Wednesday 10 December 2014

The Gizzle Review's Top Films of 2014

10. The Wolf Of Wall Street

The Wolf Of Wall Street

Why it made the top 10:
Ok so DiCaprio is still without an Oscar win, but his performance here is fantastic.  As the charismatic Jordan Belfort, he’s charming, delivers a cracking speech and induces howls of laughter with his drug-fuelled attempts at driving.  And in a career defining year for Matthew McConaughey, we now have that iconic chest thumping mantra.  The film tells a very debauched and dark true story, but it’s never less than hugely entertaining.  Let’s just forget about Jonah Hill’s wang shall we?

Ultimately, though, The Wolf Of Wall Street is a cautionary tale on living to excess, the effects of greed and the darker side of the American Dream.  Whether the film revels too far in its hedonistic debauchery is simply a matter of taste.”

9. The Hunger Games: Mockingjay (Part 1)

The Hunger Games: Mockingjay (Part 1)

Why it made the top 10:
The third book in Suzanne Collins’ trilogy failed to live up to the hype of the first two, but the magic of The Hunger Games films is that they defy expectations: they’re better than the books.  Sure, Mockingjay is a dystopian fantasy thriller about a young girl leading a revolution against a cruel government.  Yet even in half a film, it manages to explore issues of the power of media and propaganda, as well as tapping into elements of modern warfare for its visual style.  And in Jennifer Lawrence we have a truly inspiring leading lady.

This dark, dystopian tale has captured the minds of a generation.  Whilst the plot and characters alone are intriguing, this third film lends a level of visual realism that transcends the fantasy of the novels.”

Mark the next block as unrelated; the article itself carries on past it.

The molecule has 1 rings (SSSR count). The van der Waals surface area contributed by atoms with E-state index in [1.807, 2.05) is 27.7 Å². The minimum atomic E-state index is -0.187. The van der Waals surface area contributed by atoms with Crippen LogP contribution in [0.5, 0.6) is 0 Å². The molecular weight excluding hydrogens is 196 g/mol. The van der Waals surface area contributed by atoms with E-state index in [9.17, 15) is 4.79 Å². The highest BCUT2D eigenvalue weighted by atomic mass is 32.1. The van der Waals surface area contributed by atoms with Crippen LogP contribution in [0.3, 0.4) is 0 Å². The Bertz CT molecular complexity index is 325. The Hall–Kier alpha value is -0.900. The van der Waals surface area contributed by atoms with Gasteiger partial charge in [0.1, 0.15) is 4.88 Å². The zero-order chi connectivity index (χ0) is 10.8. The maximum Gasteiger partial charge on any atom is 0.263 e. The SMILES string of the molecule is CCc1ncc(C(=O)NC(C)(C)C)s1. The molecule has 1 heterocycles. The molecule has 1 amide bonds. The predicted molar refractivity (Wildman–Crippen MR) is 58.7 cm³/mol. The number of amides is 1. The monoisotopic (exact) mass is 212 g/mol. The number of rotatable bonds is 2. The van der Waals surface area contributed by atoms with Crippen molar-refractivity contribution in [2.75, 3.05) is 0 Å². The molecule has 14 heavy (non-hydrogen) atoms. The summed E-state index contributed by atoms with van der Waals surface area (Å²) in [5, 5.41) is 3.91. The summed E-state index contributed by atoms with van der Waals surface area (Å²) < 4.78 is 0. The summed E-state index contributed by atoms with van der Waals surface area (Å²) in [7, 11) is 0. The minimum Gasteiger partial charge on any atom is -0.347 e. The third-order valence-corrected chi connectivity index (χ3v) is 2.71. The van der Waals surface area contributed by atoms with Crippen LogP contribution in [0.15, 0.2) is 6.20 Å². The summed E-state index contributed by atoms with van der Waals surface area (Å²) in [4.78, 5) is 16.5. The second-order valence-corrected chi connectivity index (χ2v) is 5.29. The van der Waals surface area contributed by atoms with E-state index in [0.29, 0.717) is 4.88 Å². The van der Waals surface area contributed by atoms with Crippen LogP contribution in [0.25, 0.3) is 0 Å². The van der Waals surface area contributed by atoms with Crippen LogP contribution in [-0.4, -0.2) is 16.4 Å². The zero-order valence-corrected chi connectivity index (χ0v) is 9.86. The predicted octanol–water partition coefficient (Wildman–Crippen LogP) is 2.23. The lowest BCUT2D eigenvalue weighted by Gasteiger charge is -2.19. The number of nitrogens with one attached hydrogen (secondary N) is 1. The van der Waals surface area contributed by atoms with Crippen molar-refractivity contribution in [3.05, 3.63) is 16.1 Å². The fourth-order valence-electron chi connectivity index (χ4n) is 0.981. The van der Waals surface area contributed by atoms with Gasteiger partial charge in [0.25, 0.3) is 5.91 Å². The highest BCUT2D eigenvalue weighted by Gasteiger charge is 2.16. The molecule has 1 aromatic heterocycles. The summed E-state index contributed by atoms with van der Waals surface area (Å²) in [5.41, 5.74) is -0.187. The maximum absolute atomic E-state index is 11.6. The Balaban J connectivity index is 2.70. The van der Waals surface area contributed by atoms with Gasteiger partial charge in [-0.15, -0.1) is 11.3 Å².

8. The Lego Movie

The Lego Movie

Why it made the top 10:
As the theme tune incessantly goes, “everything is awesome”.  The Lego Movie is that rare thing: a true family film that kids and adults can enjoy together.  It captures the anarchic joy of childlike creativity, whilst providing layers of satire and parody that subvert the usual movie tropes.  The dream cast, the witty script and the visual flare make for a film brimming with charm that reminds us all that rules are made to be broken.

The film is, quite literally, an insight into the mind of a child, a world where the possibilities of creation are endless, not limited by walls, glue or instruction manuals but by your imagination.

7. Grand Budapest Hotel

Grand Budapest Hotel

Why it made the top 10:
The world of this crazy hotel is a playground for everyone involved.  Wes Anderson’s cartoon style pops with over-the-top theatricality, the chaotic cinematography and bright pastel shades framing what is a rather silly murder mystery plot.  And its cast of A-list actors are clearly having a blast in their various cameos – some extensive, some simply amusing one-liners.  At the centre of it all is Ralph Fiennes as the eccentric protagonist as we follow him on this manic ride.

What exactly it all amounts to beyond a silly journey through European opulence is unclear, but Grand Budapest Hotel doesn’t fail to entertain.”

6. Gone Girl

Gone Girl

Why it made the top 10:
Gone Girl is the sort of divisive film that stirs debate long after the credits.  Whether you side with Nick or Amy is just one of many questions the film throws up, exploring the reality of marriage and the fickle nature of the media, all to a stylish and clinical vision of America.  This is a bleak, provocative and often disturbing psychological thriller, but the less you know before you watch the better.  If you’re yet to see it, hurry up and join the debate.

"Gone Girl is a disturbing yet thought-provoking film that’s quite possibly the best thriller of the year.”

5. Under The Skin

Under The Skin

Why it made the top 10: